74d24c8116b8eabfa3a08358c00fc5fbI have, in the last few months, become oddly obsessed with the ways in which DC’s comics are featuring obvious Marvel analogs, particularly when Scott Lobdell is involved in some way. His current Doomed series is particularly Spider-Man-esque (in a good way, I hasten to add), and the main Convergence series, which he co-wrote the opening and closing issues of, featured Telos and Brainiac recast as the Silver Surfer and Galactus. His recent Superman run also featured Oracle, who was not un-Watcher-esque.

It was, to be honest, somewhat distracting — I found myself wondering if it was subconscious, or a deliberate series of tweaks at concepts and character dynamics that Marvel itself seemed disinterested in using right now — and perhaps put me unfairly off Lobdell’s work to an extent. Reading Showcase Presents: Blue Beetle Vol. 1 this weekend, however, I realized that Lobdell was merely just continuing a tradition that has been going strong over there for decades now. Continue reading


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00:00-6:19: Greetings from Jeff “Cute Bree” Lester and Graeme “or could it be Bree Cute?” McMillan, who are here to tell you about the Patreon security breach in the most indirect way possible!  Also, if you listen closely (okay, not that closely—you pretty much just have to listen), you can hear Graeme read the names from the Wait, What? Hall of Thank Yous, wherein the names of our contributing patrons have been inscribed.  Thank you, patrons!

6:19-7:29: Are we having internet troubles, or is Jeff just an idiot?  Hmm, tough call, tough call (no pun intended). So we spend a minute or two trying to figure out if we’ll need to skype one another back or not.  (Spoilers: we do, though not quite yet.)
SD Team 12
7:29-17:05:  “Hey, Jeff!” sez Graeme. “Have you read new comics this week or, like me, have you just been reading old comics?” Jeff has run down the list of books that he’s read, most of which are new or newish, Thanks to the way Jeff presented it (as “that $30 issue of Scooby-Doo Team-Up”), Graeme wants a few more details about that book, about which you might already know (and Graeme did too).  SPOILERS for the super-special guest stars of this issue.  This in turn leads to a quick discussion of the launch of DC Superhero Girls, and the first webisode which doesn’t look especially easy to embed otherwise we’d be doing it here.  Also mentioned more or less in passing: APE was happening just a few days after we recorded (and has wrapped by the time I write this) and New York Comic-Con is right around the corner.  Jeff has a slightly muddled history of the Alternative Press Expo for you, we discuss why it’s so damn difficult to have a comic book convention in San Francisco, and then…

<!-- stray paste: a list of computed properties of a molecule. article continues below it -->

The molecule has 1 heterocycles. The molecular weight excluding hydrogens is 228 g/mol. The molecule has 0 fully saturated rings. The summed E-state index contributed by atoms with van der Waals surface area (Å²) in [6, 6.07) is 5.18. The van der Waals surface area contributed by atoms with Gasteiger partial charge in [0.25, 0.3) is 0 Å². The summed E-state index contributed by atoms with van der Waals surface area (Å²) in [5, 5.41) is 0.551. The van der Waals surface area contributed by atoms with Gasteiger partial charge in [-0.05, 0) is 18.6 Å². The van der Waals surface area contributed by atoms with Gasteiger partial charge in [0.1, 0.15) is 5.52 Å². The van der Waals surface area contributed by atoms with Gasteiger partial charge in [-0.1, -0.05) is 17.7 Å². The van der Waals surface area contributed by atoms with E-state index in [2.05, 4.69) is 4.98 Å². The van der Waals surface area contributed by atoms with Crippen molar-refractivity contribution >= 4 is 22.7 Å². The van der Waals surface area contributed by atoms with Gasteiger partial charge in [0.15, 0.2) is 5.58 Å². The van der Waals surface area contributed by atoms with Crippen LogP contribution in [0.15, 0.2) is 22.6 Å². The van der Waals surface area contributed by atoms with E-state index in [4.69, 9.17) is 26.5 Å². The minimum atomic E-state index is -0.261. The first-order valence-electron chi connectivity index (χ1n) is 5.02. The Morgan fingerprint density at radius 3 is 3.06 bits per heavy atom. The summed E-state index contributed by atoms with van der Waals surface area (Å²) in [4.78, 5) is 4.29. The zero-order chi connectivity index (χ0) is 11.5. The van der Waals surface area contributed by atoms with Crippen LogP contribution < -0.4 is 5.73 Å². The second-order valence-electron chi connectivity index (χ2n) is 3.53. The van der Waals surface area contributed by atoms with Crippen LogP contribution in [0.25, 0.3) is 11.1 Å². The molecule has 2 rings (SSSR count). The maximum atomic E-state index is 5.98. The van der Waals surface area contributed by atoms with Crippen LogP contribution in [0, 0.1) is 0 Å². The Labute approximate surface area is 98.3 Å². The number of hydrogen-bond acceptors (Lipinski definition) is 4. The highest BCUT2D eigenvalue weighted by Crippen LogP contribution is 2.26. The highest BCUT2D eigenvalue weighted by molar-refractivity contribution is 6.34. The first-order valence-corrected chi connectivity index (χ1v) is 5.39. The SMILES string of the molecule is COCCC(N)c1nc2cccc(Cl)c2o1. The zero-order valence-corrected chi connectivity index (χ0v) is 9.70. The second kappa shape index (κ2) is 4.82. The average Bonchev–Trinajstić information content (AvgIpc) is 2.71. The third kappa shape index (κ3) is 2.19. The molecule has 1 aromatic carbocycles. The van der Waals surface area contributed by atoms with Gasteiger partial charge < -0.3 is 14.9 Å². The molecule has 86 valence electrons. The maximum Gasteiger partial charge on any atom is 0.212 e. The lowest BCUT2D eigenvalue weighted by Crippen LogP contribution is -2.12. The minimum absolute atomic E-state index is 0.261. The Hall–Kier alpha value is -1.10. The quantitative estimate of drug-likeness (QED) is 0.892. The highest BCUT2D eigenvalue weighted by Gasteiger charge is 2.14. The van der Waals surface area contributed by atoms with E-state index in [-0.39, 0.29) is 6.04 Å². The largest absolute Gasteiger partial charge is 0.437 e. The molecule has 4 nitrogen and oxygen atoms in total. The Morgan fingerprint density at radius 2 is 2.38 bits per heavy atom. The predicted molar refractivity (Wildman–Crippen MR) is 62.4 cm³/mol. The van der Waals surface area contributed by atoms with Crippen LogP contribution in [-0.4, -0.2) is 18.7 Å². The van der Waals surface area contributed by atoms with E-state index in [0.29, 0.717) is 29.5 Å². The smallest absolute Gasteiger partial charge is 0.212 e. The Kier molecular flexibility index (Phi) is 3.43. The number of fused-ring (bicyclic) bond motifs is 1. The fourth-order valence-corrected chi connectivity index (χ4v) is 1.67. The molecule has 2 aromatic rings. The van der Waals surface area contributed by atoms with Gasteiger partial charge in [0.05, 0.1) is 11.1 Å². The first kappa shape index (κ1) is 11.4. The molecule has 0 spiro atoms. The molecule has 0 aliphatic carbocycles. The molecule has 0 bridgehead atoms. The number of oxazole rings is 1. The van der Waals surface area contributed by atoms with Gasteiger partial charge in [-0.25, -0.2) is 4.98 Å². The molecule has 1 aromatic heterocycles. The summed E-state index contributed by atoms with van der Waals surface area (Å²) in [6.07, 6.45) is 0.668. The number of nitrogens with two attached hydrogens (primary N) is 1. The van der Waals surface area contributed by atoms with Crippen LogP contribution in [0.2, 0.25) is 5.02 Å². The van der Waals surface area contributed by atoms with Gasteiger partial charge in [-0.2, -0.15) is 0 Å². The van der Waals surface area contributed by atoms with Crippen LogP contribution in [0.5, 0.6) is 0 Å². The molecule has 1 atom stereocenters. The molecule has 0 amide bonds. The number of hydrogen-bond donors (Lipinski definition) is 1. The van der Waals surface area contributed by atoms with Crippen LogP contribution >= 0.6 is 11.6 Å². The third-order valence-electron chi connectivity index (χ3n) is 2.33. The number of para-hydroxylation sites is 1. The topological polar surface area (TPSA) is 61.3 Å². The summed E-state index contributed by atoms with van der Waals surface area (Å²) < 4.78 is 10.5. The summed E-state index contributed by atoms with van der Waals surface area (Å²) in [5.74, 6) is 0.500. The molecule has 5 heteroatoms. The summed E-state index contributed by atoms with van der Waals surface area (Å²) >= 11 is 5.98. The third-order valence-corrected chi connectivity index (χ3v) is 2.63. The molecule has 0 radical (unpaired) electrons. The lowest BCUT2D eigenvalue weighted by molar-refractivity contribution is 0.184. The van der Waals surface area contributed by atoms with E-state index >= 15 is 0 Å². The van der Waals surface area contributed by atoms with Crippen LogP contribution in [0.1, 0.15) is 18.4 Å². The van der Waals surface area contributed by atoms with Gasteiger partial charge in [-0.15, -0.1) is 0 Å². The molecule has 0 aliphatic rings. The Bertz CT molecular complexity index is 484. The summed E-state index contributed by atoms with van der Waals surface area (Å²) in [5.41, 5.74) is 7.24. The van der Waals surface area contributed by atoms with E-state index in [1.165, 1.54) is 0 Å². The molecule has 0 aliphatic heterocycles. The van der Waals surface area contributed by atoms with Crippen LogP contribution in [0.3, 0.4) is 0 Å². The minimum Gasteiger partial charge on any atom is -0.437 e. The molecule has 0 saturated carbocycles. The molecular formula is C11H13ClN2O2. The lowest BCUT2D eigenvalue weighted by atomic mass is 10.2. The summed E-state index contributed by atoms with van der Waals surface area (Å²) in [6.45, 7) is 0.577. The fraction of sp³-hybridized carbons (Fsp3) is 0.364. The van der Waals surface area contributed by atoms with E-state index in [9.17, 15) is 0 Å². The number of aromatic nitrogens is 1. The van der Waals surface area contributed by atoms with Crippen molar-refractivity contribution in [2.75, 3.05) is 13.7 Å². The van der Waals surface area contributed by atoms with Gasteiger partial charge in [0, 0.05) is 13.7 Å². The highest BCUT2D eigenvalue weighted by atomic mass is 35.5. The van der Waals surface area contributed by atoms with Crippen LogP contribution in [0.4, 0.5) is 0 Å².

17:05-17:34: We decide to jump off the line and try again since one of us is cutting out a bit on the other (although we’re happy to say you can’t hear it in the recording at all) so that bring us to…
17:34-24:03: Greetings, part two!  We’re back almost as soon as we left to talk discuss, well, how gullible is Jeff really?  And this leads into a discussion of made-up technology and apps that clearly don’t exist in the real world but are just spoofs designed to satirize today’s culture, such as Qoopy, or Peeple or Snapchat or Ello.
 24:03-48:02: “Graeme!” sez Jeff.  “You’d asked me about comics I’d read.  Do you want to tell me what  comics you’ve read, and should we talk about, like, the comics?” And you think that would lead us into talking about exactly that—in no small part because Jeff wants to—but because Jeff hadn’t heard about the story by Janelle Asselin that broke over at Graphic Policy about Scott Allie’s history of alleged assault at comic conventions, Graeme recaps the story. So we talk about this situation, some of the other stories that have recently come to light in the comics industry, and about the struggle to find nuance without using that as a way to freeze out, ignore, or invalidate those who step forward. Also discussed: owning up to stuff, having to own up to stuff, apologizing to Ridley Scott, and more.